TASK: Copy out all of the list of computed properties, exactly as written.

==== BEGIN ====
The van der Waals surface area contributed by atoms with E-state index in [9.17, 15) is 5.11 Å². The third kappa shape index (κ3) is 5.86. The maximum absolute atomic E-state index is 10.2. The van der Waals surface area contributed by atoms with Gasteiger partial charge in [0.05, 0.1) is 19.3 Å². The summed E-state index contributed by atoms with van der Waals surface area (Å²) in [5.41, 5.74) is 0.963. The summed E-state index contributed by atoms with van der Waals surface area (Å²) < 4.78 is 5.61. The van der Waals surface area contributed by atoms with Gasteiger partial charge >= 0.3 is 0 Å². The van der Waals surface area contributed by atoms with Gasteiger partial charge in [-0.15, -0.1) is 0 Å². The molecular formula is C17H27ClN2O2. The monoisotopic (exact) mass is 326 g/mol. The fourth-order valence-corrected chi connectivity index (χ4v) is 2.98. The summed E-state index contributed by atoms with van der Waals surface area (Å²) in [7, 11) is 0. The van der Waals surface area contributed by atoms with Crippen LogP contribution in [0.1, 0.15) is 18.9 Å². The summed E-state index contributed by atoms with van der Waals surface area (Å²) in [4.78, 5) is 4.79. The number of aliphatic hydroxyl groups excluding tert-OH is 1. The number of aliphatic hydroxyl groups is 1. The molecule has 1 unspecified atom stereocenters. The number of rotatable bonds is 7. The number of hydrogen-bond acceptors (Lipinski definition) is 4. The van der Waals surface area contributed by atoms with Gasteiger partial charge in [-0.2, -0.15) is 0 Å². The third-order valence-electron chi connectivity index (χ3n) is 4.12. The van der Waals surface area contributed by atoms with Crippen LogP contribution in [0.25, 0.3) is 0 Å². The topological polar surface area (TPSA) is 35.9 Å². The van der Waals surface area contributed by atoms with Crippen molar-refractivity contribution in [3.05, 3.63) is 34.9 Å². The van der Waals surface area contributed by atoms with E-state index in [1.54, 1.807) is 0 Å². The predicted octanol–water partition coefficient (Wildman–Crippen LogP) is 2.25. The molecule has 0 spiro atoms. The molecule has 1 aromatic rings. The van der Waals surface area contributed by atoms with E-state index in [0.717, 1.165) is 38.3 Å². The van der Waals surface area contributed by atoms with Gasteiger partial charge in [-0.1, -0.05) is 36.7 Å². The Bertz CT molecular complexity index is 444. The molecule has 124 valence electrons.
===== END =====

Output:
The van der Waals surface area contributed by atoms with E-state index in [9.17, 15) is 5.11 Å². The third kappa shape index (κ3) is 5.86. The maximum absolute atomic E-state index is 10.2. The van der Waals surface area contributed by atoms with Gasteiger partial charge in [0.05, 0.1) is 19.3 Å². The summed E-state index contributed by atoms with van der Waals surface area (Å²) in [5.41, 5.74) is 0.963. The summed E-state index contributed by atoms with van der Waals surface area (Å²) < 4.78 is 5.61. The van der Waals surface area contributed by atoms with Gasteiger partial charge >= 0.3 is 0 Å². The van der Waals surface area contributed by atoms with Gasteiger partial charge in [-0.15, -0.1) is 0 Å². The molecular formula is C17H27ClN2O2. The monoisotopic (exact) mass is 326 g/mol. The fourth-order valence-corrected chi connectivity index (χ4v) is 2.98. The summed E-state index contributed by atoms with van der Waals surface area (Å²) in [7, 11) is 0. The van der Waals surface area contributed by atoms with Crippen LogP contribution in [0.1, 0.15) is 18.9 Å². The summed E-state index contributed by atoms with van der Waals surface area (Å²) in [4.78, 5) is 4.79. The number of aliphatic hydroxyl groups excluding tert-OH is 1. The number of aliphatic hydroxyl groups is 1. The molecule has 1 unspecified atom stereocenters. The number of rotatable bonds is 7. The number of hydrogen-bond acceptors (Lipinski definition) is 4. The van der Waals surface area contributed by atoms with Gasteiger partial charge in [-0.2, -0.15) is 0 Å². The third-order valence-electron chi connectivity index (χ3n) is 4.12. The van der Waals surface area contributed by atoms with Crippen LogP contribution in [0.25, 0.3) is 0 Å². The topological polar surface area (TPSA) is 35.9 Å². The van der Waals surface area contributed by atoms with Crippen molar-refractivity contribution in [3.05, 3.63) is 34.9 Å². The van der Waals surface area contributed by atoms with E-state index in [1.54, 1.807) is 0 Å². The predicted octanol–water partition coefficient (Wildman–Crippen LogP) is 2.25. The molecule has 0 spiro atoms. The molecule has 1 aromatic rings. The van der Waals surface area contributed by atoms with E-state index in [0.717, 1.165) is 38.3 Å². The van der Waals surface area contributed by atoms with Gasteiger partial charge in [-0.1, -0.05) is 36.7 Å². The Bertz CT molecular complexity index is 444. The molecule has 124 valence electrons.